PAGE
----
New Music: Gorillaz – Plastic Beach

18 03 2010

Gorillaz third release is every bit as genre-shattering as the first one

It’s the time of year where I get to write more about new music than the older stuff that just happens to be popping through my computer speakers, and that is something to be excited about.  Just this week new albums from Gorillaz and Broken Bells (more on them later) dropped new albums, and new cuts from MGMT, The National, Erykah Badu, Band of Horses, and Nas and Damien Marley are all expected before May.  Not to mention Drake, LCD Soundsystem, and The Arcade Fire all expected out before the end of the year, plus whispers of a new Radiohead album (SHH! they can hear you thinking about it).

The third release from Gorillaz, Plastic Beach, is pretty much what you expect from Damon Albarn and his animated company; which is the unexpected. Read the rest of this entry »





What I’m Listening To – Wilco: Sky Blue Sky

8 02 2010

Wilco's sixth album might be their best

For 16 years Wilco has been consistently changing the face of popular rock music.  Their fourth album, Yankee Hotel Foxtrot, was named the third best album of the 2000’s by Rolling Stone Magazine.  Funny story about this album is that it was completely rejected by Wilco’s label at the time, Wilco was dropped from the label, and the rights to the album were given to them for free.  Needless to say somebody at Reprise Records lost their jobs soon after because this album was brilliantly innovative, and remains Wilco’s most successful album to date, selling over 590,000 copies.  Their next album A Ghost is Born won two Grammy’s in 2004, and Wilco have been one of rocks best groups ever since.

Despite the successes of these two albums, my favorite album of theirs is their sixth release: Sky Blue Sky. This album is full of amazingly honest writing from lead singer Jeff Tweedy (a staple of the band) along with brilliant play from guitar virtuoso Nels Cline (a new addition).  It has downtrodden acoustic ballads, upbeat guitar-driven jams, and Pink Floyd-esque breakdowns.  This is truly a complete album.  Tweedy’s sense of melody is really what drives the music, but the arrangements of the songs are what bring them to live.  Side With the Seeds lulls you to sleep and then explodes into a guitar driven breakdown accompanied by a string section, which seamlessly transitions back into the sleepy A section.  The next song, Shake it Off, is more of the same.  I love the opening verse of this song.  Tweedy moans:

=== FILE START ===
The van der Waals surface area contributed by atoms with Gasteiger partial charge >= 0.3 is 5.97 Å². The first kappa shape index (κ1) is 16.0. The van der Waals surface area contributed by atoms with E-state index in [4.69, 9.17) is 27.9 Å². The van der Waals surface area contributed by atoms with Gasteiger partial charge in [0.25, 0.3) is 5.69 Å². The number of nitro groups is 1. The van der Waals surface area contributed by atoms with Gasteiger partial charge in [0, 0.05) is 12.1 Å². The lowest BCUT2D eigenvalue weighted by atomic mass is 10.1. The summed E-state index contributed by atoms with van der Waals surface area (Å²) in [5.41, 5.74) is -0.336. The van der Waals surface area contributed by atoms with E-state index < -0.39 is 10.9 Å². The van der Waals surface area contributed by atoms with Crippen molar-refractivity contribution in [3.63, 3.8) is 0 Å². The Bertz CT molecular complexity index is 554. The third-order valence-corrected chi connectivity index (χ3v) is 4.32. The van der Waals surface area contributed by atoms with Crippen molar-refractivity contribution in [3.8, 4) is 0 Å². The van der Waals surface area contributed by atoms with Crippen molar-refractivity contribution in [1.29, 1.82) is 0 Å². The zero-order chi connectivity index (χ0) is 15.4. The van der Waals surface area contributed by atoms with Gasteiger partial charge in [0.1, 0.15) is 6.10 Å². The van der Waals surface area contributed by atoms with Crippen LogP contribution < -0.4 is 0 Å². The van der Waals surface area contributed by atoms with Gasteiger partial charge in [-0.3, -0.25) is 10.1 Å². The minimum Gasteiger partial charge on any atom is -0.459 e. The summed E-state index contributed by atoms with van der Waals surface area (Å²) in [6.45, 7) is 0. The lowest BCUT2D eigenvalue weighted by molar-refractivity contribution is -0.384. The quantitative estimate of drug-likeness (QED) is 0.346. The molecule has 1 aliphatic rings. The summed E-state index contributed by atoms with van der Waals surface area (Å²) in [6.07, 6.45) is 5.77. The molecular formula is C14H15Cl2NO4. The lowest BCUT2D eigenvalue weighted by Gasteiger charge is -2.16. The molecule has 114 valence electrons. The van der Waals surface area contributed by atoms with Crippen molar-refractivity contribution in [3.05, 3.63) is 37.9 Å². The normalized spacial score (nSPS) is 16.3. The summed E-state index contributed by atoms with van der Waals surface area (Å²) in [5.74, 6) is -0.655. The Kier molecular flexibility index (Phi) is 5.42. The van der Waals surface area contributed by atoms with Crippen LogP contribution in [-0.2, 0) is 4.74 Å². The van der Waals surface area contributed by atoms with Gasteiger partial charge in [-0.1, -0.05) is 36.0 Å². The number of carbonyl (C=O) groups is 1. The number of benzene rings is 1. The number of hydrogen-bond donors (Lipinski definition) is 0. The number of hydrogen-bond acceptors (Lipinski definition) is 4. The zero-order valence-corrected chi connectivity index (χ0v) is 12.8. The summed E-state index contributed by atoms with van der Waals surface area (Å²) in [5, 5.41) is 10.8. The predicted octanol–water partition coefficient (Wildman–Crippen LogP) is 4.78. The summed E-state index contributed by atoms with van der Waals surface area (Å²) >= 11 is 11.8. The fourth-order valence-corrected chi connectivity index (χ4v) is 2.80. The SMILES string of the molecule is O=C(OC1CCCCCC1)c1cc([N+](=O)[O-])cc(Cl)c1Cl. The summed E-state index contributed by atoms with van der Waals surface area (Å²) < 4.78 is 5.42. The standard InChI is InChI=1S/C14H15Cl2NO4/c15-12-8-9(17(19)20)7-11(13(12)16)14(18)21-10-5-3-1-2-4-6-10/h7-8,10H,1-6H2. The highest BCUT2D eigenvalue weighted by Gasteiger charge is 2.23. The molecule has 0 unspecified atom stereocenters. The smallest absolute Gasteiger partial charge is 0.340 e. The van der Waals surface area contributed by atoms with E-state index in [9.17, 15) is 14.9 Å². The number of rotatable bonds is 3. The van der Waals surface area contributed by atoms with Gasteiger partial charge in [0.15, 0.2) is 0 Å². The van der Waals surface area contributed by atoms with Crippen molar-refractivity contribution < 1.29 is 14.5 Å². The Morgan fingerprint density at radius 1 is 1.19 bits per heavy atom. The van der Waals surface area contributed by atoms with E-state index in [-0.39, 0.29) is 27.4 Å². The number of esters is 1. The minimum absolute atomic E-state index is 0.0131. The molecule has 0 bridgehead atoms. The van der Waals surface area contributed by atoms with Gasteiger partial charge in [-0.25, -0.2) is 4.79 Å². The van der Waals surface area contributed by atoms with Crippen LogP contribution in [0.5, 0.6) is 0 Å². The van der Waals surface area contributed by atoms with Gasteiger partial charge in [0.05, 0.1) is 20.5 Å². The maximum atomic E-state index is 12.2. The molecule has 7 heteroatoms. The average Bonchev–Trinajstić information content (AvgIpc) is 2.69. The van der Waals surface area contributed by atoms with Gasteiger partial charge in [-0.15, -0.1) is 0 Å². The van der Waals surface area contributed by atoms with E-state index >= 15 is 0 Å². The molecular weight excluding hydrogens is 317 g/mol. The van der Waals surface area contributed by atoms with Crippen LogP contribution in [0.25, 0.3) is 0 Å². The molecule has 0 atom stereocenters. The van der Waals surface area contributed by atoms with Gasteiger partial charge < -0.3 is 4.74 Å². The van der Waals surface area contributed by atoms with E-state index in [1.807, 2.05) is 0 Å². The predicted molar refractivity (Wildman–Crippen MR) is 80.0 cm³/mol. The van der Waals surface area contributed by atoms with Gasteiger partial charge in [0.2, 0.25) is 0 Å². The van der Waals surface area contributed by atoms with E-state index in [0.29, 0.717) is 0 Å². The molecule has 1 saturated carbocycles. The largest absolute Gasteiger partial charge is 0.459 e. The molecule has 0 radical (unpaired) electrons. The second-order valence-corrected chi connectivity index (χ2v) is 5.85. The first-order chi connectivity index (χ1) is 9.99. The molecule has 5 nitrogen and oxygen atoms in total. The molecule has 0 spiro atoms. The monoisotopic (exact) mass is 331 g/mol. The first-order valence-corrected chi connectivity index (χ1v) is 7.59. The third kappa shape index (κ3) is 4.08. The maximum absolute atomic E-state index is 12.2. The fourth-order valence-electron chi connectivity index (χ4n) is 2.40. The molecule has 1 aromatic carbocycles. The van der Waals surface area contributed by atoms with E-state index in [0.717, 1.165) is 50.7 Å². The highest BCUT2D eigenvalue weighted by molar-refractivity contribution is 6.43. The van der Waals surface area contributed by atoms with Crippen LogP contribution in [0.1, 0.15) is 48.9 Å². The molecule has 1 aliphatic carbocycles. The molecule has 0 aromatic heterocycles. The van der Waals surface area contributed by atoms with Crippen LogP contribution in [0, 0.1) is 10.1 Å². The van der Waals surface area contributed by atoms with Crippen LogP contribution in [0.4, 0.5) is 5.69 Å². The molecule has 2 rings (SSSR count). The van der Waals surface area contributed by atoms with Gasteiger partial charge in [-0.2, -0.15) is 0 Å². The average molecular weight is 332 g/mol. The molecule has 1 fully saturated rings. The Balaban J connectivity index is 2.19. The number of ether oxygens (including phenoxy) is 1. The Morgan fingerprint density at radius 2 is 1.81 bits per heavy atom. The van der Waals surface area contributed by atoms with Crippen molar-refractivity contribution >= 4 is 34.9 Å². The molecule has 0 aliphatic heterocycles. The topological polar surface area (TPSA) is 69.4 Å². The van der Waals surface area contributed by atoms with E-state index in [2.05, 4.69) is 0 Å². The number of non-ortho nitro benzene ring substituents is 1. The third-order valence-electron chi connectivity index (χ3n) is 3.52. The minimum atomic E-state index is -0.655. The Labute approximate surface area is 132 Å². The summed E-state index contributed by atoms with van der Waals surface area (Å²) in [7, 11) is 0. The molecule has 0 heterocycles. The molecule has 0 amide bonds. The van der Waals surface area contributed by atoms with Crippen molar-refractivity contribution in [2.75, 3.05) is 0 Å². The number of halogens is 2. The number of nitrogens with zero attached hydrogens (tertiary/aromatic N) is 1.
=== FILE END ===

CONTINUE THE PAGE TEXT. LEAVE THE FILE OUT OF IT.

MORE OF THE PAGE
“Sunlight angles on/ wooden floors at dawn/ ceiling fan is on/ chopping up my dreams/ what is left of them/ I take to sleep again/ where I dare pretend/ I’m more than I seem.”

After this verse, Wilco bring the funk with a smooth electric piano groove that transitions into the chorus.  Once again they ride the waves of an awesome bass line back into the spacious, empty verse.  As I mentioned before, the arrangements of these songs keep the album dynamic and exciting to listen to.  Rarely does a Wilco song follow a verse-chorus-verse-bridge-chorus type of standard arrangement.  They always keep it fresh, and the transitions are where the Pink Floyd reference begins to make itself apparent.

While their follow-up to this album was a slight disappointment in my opinion, Wilco is definitely a band to keep an eye on, not only for their studio accomplishments, but also because they’ve established themselves as one of the best live bands out there.  They’re essentially the old vets of indie rock, but that doesn’t mean they are going away any time soon, and that is certainly a good thing.

Key Tracks: You Are My Face, Side With the Seeds, Walken, Impossible Germany.

You might also like: My Morning Jacket, Arcade Fire, Sufjan Stevens, Beck